...After Tesla’s Model S sedans and Model X SUVs roll off the company’s Fremont, California assembly line, the electric vehicles usually make another stop - for repairs, nine current and former employees have told Reuters.

The luxury cars regularly require fixes before they can leave the factory, according to the workers. Quality checks have routinely revealed defects in more than 90 percent of Model S and Model X vehicles inspected after assembly, these individuals said, citing figures from Tesla’s internal tracking system as recently as October...

https://www.reuters.com/article/us-tesl ... SKBN1DT0N3

The very low productivity of TSLA's operations, resulting in huge financial losses and poor quality have been tolerated by shareholders and high-priced car buyers so far, but how do you scale labor-intensive hand-built production processes with a vehicle that are claimed to be available (eventually) at a "more affordable" price, only ~$35,000?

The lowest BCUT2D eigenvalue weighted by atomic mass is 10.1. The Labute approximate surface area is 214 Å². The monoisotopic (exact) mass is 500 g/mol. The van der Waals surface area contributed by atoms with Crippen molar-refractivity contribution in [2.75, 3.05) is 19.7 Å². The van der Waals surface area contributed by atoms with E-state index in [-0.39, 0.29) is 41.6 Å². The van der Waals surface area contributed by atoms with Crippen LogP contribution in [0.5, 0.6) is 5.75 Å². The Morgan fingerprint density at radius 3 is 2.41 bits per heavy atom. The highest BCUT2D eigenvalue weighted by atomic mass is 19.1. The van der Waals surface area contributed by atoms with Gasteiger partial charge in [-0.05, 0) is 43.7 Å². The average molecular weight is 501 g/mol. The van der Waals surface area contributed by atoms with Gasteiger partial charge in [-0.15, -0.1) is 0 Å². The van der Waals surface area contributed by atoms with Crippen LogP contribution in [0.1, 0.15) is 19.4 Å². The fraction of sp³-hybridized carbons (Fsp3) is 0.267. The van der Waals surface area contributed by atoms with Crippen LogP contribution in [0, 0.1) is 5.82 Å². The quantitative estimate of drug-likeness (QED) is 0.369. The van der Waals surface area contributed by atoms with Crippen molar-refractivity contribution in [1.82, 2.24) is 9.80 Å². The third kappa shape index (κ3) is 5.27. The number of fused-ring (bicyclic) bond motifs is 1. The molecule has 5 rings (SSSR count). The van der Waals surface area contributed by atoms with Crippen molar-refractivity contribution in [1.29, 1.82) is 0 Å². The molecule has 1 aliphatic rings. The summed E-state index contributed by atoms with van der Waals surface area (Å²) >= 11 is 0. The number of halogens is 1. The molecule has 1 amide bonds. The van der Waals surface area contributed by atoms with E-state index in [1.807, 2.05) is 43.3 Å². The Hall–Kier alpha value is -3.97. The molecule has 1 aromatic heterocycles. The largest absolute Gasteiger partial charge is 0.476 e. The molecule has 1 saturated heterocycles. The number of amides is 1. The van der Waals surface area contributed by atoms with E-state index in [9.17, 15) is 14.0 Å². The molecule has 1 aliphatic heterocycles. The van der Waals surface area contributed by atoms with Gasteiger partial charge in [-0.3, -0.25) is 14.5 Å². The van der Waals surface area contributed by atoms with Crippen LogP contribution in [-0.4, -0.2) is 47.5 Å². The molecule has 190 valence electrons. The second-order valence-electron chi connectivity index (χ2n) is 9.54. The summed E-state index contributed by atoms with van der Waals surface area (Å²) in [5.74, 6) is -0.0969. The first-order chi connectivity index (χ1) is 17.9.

Tesla's Production Problems Are The Company's Achilles' Heel

...I often wondered how it is possible for Tesla to burn so much cash while making only luxury cars--the Model S and Model X--and the Reuters story--quoting recently fired Tesla employees--opened a window on that process. The extensive re-work referenced in the article just should not be occurring now, especially since the Model S is entering its sixth year of production.

Some elements of the car buying public like to fall for the "it was made by hand" rhetoric for luxury models, but I can confirm that no automaker in the world aims for less automation, not more. This is especially true as one goes up the curve in terms of volume, and that is the problem facing Tesla now.